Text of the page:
Building Upgrade Finance has been passed into law in South Australia, which means there’s another tool in the arsenal for Adelaide to go carbon neutral.

The Local Government (Building Upgrade Agreements) Amendment Bill 2015 will allow building upgrade finance – or Environmental Upgrade Agreements – to be used by commercial property owners to retrofit their properties. The mechanism allows access to cheap finance from banks for upgrade activities, with loans repaid through increases to council rates, which are generally offset by cheaper energy bills.

SA Climate Change Minister Ian Hunter said the legislation would overcome the barriers to retrofitting commercial buildings and lead to significant economic activity, job creation and emission reductions.

“This bill has the potential to create hundreds – if not thousands – of important jobs and free up more than half a billion dollars in potential CBD capital investment,” Mr Hunter said.

“It clears the way for building owners to begin revitalising our ageing building stock, which will have the added benefit of advancing our plans for Adelaide to become the world’s first carbon neutral city.

He said building upgrades could reduce operating costs, increase yields, help attract and retain tenants, and improve asset values.

“Benefits to tenants include net reductions in operating costs, improved indoor amenity, staff productivity and contributions towards corporate social responsibility goals – not to mention greenhouse gas savings of up to 32 per cent.”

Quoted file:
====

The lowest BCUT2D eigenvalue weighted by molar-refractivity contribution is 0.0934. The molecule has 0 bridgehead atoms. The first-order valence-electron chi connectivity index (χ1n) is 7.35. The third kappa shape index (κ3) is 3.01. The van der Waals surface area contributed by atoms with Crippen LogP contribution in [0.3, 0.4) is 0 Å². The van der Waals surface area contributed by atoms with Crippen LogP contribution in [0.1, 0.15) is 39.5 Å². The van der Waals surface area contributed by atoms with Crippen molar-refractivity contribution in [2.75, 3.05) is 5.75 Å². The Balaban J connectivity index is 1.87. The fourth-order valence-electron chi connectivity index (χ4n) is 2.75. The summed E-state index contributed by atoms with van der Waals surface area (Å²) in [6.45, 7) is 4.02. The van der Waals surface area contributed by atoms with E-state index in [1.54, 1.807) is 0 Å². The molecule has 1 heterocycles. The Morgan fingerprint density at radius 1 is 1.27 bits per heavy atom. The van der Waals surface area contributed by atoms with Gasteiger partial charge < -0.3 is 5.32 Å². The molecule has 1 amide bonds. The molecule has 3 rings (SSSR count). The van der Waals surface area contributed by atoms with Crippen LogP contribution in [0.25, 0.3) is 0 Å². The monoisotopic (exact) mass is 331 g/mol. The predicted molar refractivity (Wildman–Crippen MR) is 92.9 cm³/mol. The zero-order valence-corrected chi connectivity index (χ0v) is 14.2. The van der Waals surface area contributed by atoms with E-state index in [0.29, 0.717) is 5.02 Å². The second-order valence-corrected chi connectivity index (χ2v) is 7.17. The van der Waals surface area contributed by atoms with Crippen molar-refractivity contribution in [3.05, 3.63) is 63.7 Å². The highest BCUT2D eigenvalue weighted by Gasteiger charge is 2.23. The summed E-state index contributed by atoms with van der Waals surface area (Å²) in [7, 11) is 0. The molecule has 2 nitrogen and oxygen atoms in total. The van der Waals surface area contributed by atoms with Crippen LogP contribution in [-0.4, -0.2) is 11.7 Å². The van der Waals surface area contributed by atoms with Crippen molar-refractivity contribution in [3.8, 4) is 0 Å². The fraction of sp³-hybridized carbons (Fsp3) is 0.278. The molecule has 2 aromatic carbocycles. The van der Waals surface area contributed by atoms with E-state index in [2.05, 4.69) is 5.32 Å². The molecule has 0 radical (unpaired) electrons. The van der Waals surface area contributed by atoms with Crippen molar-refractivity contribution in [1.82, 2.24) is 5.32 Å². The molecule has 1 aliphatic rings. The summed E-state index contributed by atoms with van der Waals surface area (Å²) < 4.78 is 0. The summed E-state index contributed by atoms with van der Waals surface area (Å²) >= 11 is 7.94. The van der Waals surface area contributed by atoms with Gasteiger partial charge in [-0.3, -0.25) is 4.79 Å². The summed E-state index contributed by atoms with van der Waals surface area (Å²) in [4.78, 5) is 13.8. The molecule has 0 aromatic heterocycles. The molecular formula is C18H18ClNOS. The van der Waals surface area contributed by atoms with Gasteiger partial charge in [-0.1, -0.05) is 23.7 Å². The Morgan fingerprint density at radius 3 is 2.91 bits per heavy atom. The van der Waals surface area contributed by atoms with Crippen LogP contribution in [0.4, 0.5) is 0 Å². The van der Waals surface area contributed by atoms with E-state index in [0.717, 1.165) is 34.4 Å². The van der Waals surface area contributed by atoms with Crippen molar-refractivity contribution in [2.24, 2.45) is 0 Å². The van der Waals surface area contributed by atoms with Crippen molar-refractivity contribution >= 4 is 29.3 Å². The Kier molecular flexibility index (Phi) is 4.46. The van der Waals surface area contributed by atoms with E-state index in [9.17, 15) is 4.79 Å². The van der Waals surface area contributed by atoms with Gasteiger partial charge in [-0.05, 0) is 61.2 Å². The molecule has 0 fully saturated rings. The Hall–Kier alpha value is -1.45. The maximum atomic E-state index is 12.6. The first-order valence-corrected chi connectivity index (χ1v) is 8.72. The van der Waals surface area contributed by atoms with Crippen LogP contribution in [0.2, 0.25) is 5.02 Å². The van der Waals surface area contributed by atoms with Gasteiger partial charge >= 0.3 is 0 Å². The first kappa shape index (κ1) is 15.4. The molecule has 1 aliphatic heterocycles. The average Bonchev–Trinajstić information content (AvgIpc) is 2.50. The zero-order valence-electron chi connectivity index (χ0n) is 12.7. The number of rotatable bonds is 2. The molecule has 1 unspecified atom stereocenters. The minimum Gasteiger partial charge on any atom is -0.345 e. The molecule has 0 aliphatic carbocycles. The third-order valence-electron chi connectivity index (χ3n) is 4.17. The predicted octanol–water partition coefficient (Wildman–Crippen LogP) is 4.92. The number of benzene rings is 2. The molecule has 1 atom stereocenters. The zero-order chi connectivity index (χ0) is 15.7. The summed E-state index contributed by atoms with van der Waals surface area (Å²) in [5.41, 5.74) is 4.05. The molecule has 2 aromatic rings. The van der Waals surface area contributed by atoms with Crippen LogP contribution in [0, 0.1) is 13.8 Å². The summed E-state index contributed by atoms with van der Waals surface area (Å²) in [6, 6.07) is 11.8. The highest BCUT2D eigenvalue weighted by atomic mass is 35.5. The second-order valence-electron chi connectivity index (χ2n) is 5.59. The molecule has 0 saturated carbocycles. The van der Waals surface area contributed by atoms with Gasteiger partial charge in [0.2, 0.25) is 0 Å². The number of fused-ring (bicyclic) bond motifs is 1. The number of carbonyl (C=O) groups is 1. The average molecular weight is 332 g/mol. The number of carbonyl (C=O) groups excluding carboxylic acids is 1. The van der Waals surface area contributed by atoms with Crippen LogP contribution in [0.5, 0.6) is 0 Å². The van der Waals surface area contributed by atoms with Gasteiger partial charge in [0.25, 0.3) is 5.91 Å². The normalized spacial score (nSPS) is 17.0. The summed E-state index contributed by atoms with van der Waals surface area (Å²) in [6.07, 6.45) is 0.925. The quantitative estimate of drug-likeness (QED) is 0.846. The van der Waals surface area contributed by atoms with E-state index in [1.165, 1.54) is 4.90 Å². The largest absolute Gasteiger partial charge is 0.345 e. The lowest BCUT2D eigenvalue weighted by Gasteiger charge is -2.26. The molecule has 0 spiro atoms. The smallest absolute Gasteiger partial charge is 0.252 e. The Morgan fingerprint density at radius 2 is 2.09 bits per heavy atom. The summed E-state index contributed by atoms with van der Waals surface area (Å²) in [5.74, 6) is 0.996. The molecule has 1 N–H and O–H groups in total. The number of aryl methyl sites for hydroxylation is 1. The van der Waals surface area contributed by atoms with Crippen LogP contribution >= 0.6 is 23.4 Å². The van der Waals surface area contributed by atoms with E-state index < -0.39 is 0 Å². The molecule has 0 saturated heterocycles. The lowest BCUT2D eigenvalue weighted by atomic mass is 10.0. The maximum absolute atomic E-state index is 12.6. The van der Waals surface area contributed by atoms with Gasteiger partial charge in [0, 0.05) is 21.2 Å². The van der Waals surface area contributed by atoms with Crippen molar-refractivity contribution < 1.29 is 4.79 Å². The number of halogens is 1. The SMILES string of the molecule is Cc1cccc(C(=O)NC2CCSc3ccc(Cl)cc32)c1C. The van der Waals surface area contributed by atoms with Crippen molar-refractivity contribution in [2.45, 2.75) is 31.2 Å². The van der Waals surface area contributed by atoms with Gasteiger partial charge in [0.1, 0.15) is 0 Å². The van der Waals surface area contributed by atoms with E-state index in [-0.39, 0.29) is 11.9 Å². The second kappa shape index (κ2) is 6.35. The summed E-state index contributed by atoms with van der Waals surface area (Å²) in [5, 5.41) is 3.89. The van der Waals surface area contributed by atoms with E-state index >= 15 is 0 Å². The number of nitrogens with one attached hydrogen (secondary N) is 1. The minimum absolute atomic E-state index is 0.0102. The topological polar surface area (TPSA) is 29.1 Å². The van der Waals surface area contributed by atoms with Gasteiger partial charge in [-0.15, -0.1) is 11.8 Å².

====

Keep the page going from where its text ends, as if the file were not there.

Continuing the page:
The news was welcomed by the Property Council, whose SA executive director Daniel Gannon said building upgrade finance offered a number of benefits over traditional forms of finance.

“The potential is limitless and could be applied to offices, shopping centres, hotels, healthcare facilities, university buildings, factories and warehouses,” he said.

Local Government Association chief executive Matt Pinnegar said the bill would also benefit council ratepayers.

“The local council’s participation in the mechanism could attract investment in its area, facilitate upgrades of ageing building stock, revitalise the urban environment, reduce emissions and deliver economic benefits,” he said.

“We see this very much as a win-win for councils, landlords and tenants.”

Building upgrade finance, however, has seen generally slow take-up in other states. Potential roadblocks include that owners of low-grade commercial offices, and property that is privately owned, typically have poor understanding of and engagement with sustainability initiatives, or little motivation to undergo upgrades.

The latest 1200 Buildings survey in Melbourne found that 29 per cent of respondents were not interested in using environmental upgrade finance, while 14 per cent did not know. However, 30 per cent were “quite” or “very” interested, and 27 per cent were “a little interested”.

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